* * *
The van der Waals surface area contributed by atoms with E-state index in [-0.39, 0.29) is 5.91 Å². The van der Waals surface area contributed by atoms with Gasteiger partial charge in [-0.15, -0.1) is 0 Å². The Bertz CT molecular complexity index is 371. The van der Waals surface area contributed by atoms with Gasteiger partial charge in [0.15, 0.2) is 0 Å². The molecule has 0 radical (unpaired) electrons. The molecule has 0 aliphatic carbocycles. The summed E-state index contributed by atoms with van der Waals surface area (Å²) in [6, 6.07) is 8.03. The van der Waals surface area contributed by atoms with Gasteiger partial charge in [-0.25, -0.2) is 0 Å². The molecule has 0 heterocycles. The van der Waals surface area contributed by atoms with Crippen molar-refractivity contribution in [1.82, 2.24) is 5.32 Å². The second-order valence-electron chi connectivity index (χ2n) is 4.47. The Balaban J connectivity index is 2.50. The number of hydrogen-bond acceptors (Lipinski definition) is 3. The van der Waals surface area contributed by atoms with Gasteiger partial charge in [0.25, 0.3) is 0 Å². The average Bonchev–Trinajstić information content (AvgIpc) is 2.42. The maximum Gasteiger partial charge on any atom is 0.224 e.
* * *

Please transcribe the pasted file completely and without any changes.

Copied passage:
The van der Waals surface area contributed by atoms with E-state index in [-0.39, 0.29) is 5.91 Å². The van der Waals surface area contributed by atoms with Gasteiger partial charge in [-0.15, -0.1) is 0 Å². The Bertz CT molecular complexity index is 371. The van der Waals surface area contributed by atoms with Gasteiger partial charge in [0.15, 0.2) is 0 Å². The molecule has 0 radical (unpaired) electrons. The molecule has 0 aliphatic carbocycles. The summed E-state index contributed by atoms with van der Waals surface area (Å²) in [6, 6.07) is 8.03. The van der Waals surface area contributed by atoms with Gasteiger partial charge in [-0.25, -0.2) is 0 Å². The molecule has 0 heterocycles. The van der Waals surface area contributed by atoms with Crippen molar-refractivity contribution in [1.82, 2.24) is 5.32 Å². The second-order valence-electron chi connectivity index (χ2n) is 4.47. The Balaban J connectivity index is 2.50. The number of hydrogen-bond acceptors (Lipinski definition) is 3. The van der Waals surface area contributed by atoms with Gasteiger partial charge in [0.25, 0.3) is 0 Å². The average Bonchev–Trinajstić information content (AvgIpc) is 2.42. The maximum Gasteiger partial charge on any atom is 0.224 e.